I’ll use a party some kids had last fall as an example. The party was on the property of a young, local boy. His family had a ranch across the state line (the land actually straddled three state lines). There were no houses nearby. It was truly a wide-open space. The kids had a bonfire and sat around drinking beer for a while, until four Sherriff’s vehicles, incredibly (given the location), showed up to bust the party.
Kids ran in all directions, across fields, into barbed-wire fences, into mud-filled bogs, into fields of cattle, and one, into a creek. It was November, so the night was cold. Since they had a large fire going, a lot of the kids didn’t have coats. Many of them wandered around lost, all night. Quite a few lost their shoes in the mud and wound up with feet full of thistles. Some roamed for miles until they found a highway and/or cell service to call for help. Do you want your kid hitchhiking on a desolate road in the middle of the night?
Out of approximately 50-75 kids, the cops busted the 15 or so sober kids (designated drivers) who had no reason to run. My kids (yes, they were there), made it home around 3:30 A.M. (the party was busted around 10:30), covered in mud, bruised and battered, after wandering around the fields for hours. Two of them were missing some clothing -they loaned them to others to help them stay warm- and one was missing shoes and had feet full of thistles despite the shirts given by friends to cover the bare feet.
The next morning, kids were still trying to account for everyone. It amazes me that they all made it out alive, without any life-threatening injuries or hypothermia. It is this kind of dangerous situation our children find themselves in when forced to find alternative places to blow off steam and have some fun. Getting busted, and even getting into serious trouble, isn’t going to stop most of them, so why put them into these kinds of circumstances?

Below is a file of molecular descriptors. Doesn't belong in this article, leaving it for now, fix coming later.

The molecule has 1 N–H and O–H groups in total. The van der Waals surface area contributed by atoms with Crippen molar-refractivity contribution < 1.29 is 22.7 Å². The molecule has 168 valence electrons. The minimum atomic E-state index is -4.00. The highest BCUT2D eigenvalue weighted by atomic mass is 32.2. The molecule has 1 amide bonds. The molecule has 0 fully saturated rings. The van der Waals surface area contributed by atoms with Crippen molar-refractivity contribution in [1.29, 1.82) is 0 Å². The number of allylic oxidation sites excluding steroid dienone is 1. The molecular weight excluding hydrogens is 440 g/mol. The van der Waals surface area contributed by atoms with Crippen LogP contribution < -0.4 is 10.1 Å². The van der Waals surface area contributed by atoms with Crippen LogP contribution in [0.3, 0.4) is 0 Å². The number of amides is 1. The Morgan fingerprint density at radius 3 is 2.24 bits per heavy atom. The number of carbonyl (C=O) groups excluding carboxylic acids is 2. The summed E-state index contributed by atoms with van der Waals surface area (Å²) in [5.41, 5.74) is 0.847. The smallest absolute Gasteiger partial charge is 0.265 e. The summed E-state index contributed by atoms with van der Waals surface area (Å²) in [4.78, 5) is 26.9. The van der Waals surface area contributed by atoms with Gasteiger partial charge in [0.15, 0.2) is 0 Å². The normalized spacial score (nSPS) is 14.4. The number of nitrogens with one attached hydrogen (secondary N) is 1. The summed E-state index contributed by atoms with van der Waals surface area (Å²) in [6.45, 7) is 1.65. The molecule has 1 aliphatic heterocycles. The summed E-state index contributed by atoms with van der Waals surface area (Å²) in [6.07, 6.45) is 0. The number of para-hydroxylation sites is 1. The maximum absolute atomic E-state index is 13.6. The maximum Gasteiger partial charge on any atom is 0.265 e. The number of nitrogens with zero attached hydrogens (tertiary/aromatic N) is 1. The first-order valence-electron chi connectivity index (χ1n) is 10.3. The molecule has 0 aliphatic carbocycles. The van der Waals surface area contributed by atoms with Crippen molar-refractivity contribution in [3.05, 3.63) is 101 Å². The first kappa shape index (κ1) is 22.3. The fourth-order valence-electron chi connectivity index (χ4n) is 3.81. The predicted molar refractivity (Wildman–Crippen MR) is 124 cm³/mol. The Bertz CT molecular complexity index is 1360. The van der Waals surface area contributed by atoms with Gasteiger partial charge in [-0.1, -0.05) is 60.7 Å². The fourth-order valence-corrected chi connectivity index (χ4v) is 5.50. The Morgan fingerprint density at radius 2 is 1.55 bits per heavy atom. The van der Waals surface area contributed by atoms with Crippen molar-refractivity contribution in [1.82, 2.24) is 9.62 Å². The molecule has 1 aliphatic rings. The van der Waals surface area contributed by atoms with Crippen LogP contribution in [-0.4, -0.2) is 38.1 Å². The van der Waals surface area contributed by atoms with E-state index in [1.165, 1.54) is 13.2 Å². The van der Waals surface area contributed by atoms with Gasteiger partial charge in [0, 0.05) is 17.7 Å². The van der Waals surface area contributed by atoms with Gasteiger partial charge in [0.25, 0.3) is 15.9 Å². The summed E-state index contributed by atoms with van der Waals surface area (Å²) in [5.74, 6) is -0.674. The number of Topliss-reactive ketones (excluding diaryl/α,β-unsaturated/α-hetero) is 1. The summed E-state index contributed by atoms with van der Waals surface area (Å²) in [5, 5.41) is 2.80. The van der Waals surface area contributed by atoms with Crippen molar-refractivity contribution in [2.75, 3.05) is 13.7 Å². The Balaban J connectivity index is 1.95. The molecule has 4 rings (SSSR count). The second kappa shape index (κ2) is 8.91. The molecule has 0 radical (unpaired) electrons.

I partied when I was a teenager too, but the parties were rarely busted and kids didn’t find themselves with criminal records before the age of eighteen. Drinking and driving was more of a problem back then, but I think kids are more conscientious about having a sober ride these days.
Now, before I finish my tirade, consider this: my early teenage years I spent living in Europe. Even though the official drinking age was seventeen, I could usually go into a bar with friends at the age of fifteen and order a beer, and that was all I had. Often, it was just a Coke. It wasn’t cool to drink yourself silly and I never saw any of my friends drunk. Drinking wasn’t the reason for going to the bar. We went to dance and socialize. I didn’t learn to binge drink until I came back to America. In other cultures, kids are actually taught to drink responsibly, and under-age drinking doesn’t carry the stigma it does in this country. And guess what? They don’t have the problems with under-age drinking, binge drinking, and teenage alcoholism that we do.
I’m trying to teach my kids that same way, but it’s hard to do when their peers don’t understand, have not been taught to drink responsibility, and may never learn.